A cellist, and Icelandic, she’s appeared on at least 18 albums, some solo, most in collaboration with others. This is one of the solos. It was recorded in one take, say the album notes. No messing with it afterwards. And the sound is ambient, humming, and claustrophobic, as though the studio was a small room and purposeful bees lived there, in woolly scarves. This is an album in a definite space, and the cello sets out to cram that space. There’s singing too, hers, not a lot, and electronics. Hildur Guðnadóttir is possibly most recognisable from her time with múm but she’s also done a little compositional arranging for Throbbing Gristle and it’s Gristle she’s closer to here, on this album, pounding, as she does, if cellos can pound—sawing then—getting louder and firmer through the 35-minute track that takes up almost all of Leyfðu Ljósinu. At first I wasn’t convinced. Was it too minimal? Then decided: not if your object is ambient cramming. She ambiently crams.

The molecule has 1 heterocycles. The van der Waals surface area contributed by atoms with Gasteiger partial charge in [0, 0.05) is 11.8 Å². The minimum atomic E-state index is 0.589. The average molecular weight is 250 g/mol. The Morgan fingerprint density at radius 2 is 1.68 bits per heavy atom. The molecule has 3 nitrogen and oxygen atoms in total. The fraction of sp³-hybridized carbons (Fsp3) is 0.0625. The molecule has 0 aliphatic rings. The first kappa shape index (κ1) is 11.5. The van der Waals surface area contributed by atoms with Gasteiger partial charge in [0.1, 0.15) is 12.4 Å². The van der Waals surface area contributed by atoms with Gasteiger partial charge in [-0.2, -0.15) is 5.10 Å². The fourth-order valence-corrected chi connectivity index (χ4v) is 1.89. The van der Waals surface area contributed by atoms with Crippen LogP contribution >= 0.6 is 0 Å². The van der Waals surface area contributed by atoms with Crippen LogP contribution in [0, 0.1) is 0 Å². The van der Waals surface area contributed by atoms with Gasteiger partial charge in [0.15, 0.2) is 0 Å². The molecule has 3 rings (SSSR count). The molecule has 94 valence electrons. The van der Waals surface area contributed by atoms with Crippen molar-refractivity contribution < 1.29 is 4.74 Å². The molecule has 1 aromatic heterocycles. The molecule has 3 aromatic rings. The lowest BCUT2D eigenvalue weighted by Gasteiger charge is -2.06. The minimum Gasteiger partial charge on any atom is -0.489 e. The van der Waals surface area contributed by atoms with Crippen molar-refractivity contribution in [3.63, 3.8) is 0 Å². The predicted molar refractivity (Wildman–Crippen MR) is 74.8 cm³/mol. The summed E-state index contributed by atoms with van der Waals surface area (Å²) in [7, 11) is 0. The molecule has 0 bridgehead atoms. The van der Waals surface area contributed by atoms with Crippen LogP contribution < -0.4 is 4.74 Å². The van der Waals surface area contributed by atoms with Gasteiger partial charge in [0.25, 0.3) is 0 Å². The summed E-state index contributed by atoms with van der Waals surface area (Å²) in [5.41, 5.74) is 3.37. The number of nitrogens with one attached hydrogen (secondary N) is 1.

- Multiple songs MySpace
We all know how critical it is to keep independent voices alive and strong on the Internet. Please consider a donation to support our work as an independent publisher devoted to the arts and humanities. Your donation will help PopMatters stay viable through these changing and challenging times where advertising no longer covers our costs. We need your help to keep PopMatters publishing. Thank you.
// Sound Affects
"Sharon Jones and Woodie Guthrie knew: great songs belong to everybody.READ the article